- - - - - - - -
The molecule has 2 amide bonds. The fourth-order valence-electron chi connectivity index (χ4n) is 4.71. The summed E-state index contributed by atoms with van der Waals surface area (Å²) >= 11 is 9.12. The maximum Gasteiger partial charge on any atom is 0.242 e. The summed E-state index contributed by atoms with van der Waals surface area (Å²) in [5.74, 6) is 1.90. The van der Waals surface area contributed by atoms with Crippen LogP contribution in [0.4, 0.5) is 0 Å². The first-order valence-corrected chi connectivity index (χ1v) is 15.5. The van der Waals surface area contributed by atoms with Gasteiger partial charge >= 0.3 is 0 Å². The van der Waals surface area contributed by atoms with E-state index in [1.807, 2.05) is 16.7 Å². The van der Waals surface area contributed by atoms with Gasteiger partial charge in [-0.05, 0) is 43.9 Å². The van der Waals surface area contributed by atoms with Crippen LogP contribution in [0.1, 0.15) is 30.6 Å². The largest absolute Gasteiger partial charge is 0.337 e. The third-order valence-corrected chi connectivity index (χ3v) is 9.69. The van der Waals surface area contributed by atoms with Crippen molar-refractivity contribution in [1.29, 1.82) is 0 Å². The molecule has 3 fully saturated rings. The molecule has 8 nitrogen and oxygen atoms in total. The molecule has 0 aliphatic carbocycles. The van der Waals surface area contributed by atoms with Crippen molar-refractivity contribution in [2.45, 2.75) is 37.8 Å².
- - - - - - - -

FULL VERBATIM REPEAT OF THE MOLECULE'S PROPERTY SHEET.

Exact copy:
The molecule has 2 amide bonds. The fourth-order valence-electron chi connectivity index (χ4n) is 4.71. The summed E-state index contributed by atoms with van der Waals surface area (Å²) >= 11 is 9.12. The maximum Gasteiger partial charge on any atom is 0.242 e. The summed E-state index contributed by atoms with van der Waals surface area (Å²) in [5.74, 6) is 1.90. The van der Waals surface area contributed by atoms with Crippen LogP contribution in [0.4, 0.5) is 0 Å². The first-order valence-corrected chi connectivity index (χ1v) is 15.5. The van der Waals surface area contributed by atoms with Gasteiger partial charge >= 0.3 is 0 Å². The van der Waals surface area contributed by atoms with E-state index in [1.807, 2.05) is 16.7 Å². The van der Waals surface area contributed by atoms with Gasteiger partial charge in [-0.05, 0) is 43.9 Å². The van der Waals surface area contributed by atoms with Crippen LogP contribution in [0.1, 0.15) is 30.6 Å². The largest absolute Gasteiger partial charge is 0.337 e. The third-order valence-corrected chi connectivity index (χ3v) is 9.69. The van der Waals surface area contributed by atoms with Crippen molar-refractivity contribution in [1.29, 1.82) is 0 Å². The molecule has 3 fully saturated rings. The molecule has 8 nitrogen and oxygen atoms in total. The molecule has 0 aliphatic carbocycles. The van der Waals surface area contributed by atoms with Crippen molar-refractivity contribution in [2.45, 2.75) is 37.8 Å².